Variation in Current Management of Term and Late-preterm Neonates at Risk for Early-onset Sepsis: An International Survey and Review of Guidelines.

Détails

ID Serval
serval:BIB_74DE9C99633E
Type
Article: article d'un périodique ou d'un magazine.
Sous-type
Synthèse (review): revue aussi complète que possible des connaissances sur un sujet, rédigée à partir de l'analyse exhaustive des travaux publiés.
Collection
Publications
Titre
Variation in Current Management of Term and Late-preterm Neonates at Risk for Early-onset Sepsis: An International Survey and Review of Guidelines.
Périodique
The Pediatric infectious disease journal
Auteur(s)
van Herk W., el Helou S., Janota J., Hagmann C., Klingenberg C., Staub E., Giannoni E., Tissieres P., Schlapbach L.J., van Rossum A.M., Pilgrim S.B., Stocker M.
ISSN
1532-0987 (Electronic)
ISSN-L
0891-3668
Statut éditorial
Publié
Date de publication
05/2016
Peer-reviewed
Oui
Volume
35
Numéro
5
Pages
494-500
Langue
anglais
Notes
Publication types: Journal Article Publication Status: ppublish

Résumé
Uncertainty about the presence of infection results in unnecessary and prolonged empiric antibiotic treatment of newborns at risk for early-onset sepsis (EOS). This study evaluates the impact of this uncertainty on the diversity in management.
A web-based survey with questions addressing management of infection risk-adjusted scenarios was performed in Europe, North America, and Australia. Published national guidelines (n = 5) were reviewed and compared with the results of the survey.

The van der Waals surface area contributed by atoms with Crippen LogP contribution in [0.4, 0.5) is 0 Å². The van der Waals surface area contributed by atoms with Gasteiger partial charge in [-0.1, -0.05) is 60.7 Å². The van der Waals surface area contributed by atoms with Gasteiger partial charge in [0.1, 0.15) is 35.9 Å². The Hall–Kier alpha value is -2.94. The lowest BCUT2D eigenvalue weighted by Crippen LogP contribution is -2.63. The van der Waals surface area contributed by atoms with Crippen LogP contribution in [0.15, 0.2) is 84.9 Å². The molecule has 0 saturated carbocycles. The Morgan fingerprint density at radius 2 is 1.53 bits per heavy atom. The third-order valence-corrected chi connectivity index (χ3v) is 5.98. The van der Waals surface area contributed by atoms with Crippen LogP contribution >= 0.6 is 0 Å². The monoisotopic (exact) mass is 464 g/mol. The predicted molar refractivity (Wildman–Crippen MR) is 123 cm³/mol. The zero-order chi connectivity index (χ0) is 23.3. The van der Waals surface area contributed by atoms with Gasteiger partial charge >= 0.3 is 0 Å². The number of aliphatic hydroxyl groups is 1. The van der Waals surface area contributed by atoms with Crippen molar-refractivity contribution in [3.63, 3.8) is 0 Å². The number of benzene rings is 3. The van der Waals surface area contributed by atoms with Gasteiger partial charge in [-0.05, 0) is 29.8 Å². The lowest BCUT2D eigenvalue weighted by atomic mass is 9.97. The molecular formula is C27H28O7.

439 Clinicians (68% were neonatologists) from 16 countries completed the survey. In the low-risk scenario, 29% would start antibiotic therapy and 26% would not, both groups without laboratory investigations; 45% would start if laboratory markers were abnormal. In the high-risk scenario, 99% would start antibiotic therapy. In the low-risk scenario, 89% would discontinue antibiotic therapy before 72 hours. In the high-risk scenario, 35% would discontinue therapy before 72 hours, 56% would continue therapy for 5-7 days, and 9% for more than 7 days. Laboratory investigations were used in 31% of scenarios for the decision to start, and in 72% for the decision to discontinue antibiotic treatment. National guidelines differ considerably regarding the decision to start in low-risk and regarding the decision to continue therapy in higher risk situations.
There is a broad diversity of clinical practice in management of EOS and a lack of agreement between current guidelines. The results of the survey reflect the diversity of national guidelines. Prospective studies regarding management of neonates at risk of EOS with safety endpoints are needed.

Mots-clé
Australia, Case Management, Europe, Guideline Adherence, Guidelines as Topic, Health Policy, Humans, Infant, Newborn, Neonatal Sepsis/diagnosis, Neonatal Sepsis/therapy, North America, Surveys and Questionnaires
Pubmed
Création de la notice
12/02/2016 10:00
Dernière modification de la notice
03/03/2018 18:22
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